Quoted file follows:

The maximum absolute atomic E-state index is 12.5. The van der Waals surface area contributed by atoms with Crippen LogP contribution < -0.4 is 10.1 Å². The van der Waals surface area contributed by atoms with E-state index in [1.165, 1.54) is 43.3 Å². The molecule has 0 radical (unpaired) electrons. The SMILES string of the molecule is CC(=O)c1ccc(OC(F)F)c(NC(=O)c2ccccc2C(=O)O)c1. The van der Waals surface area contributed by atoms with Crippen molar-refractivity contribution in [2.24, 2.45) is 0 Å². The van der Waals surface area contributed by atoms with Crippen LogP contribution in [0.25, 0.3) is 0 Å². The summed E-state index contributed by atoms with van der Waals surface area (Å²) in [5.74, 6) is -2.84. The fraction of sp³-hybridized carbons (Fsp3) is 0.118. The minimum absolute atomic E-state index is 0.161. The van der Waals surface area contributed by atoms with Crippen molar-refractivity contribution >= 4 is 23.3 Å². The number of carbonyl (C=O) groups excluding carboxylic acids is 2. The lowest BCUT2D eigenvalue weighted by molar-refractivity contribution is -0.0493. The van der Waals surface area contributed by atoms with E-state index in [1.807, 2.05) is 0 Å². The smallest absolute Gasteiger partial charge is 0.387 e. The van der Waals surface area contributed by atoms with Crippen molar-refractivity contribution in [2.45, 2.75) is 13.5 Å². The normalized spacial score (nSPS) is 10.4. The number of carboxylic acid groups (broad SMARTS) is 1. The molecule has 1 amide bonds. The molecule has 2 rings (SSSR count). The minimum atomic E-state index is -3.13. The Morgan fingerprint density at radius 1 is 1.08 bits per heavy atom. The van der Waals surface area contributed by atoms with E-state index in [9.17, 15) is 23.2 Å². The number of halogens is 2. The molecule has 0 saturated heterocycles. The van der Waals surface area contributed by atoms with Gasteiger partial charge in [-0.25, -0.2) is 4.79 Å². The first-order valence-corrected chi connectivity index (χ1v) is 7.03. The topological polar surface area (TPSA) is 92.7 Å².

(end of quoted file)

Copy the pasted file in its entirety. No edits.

The maximum absolute atomic E-state index is 12.5. The van der Waals surface area contributed by atoms with Crippen LogP contribution < -0.4 is 10.1 Å². The van der Waals surface area contributed by atoms with E-state index in [1.165, 1.54) is 43.3 Å². The molecule has 0 radical (unpaired) electrons. The SMILES string of the molecule is CC(=O)c1ccc(OC(F)F)c(NC(=O)c2ccccc2C(=O)O)c1. The van der Waals surface area contributed by atoms with Crippen molar-refractivity contribution in [2.24, 2.45) is 0 Å². The van der Waals surface area contributed by atoms with Crippen LogP contribution in [0.25, 0.3) is 0 Å². The summed E-state index contributed by atoms with van der Waals surface area (Å²) in [5.74, 6) is -2.84. The fraction of sp³-hybridized carbons (Fsp3) is 0.118. The minimum absolute atomic E-state index is 0.161. The van der Waals surface area contributed by atoms with Crippen molar-refractivity contribution >= 4 is 23.3 Å². The number of carbonyl (C=O) groups excluding carboxylic acids is 2. The lowest BCUT2D eigenvalue weighted by molar-refractivity contribution is -0.0493. The van der Waals surface area contributed by atoms with E-state index in [1.807, 2.05) is 0 Å². The smallest absolute Gasteiger partial charge is 0.387 e. The van der Waals surface area contributed by atoms with Crippen molar-refractivity contribution in [2.45, 2.75) is 13.5 Å². The normalized spacial score (nSPS) is 10.4. The number of carboxylic acid groups (broad SMARTS) is 1. The molecule has 1 amide bonds. The molecule has 2 rings (SSSR count). The minimum atomic E-state index is -3.13. The Morgan fingerprint density at radius 1 is 1.08 bits per heavy atom. The van der Waals surface area contributed by atoms with E-state index in [9.17, 15) is 23.2 Å². The number of halogens is 2. The molecule has 0 saturated heterocycles. The van der Waals surface area contributed by atoms with Gasteiger partial charge in [-0.25, -0.2) is 4.79 Å². The first-order valence-corrected chi connectivity index (χ1v) is 7.03. The topological polar surface area (TPSA) is 92.7 Å².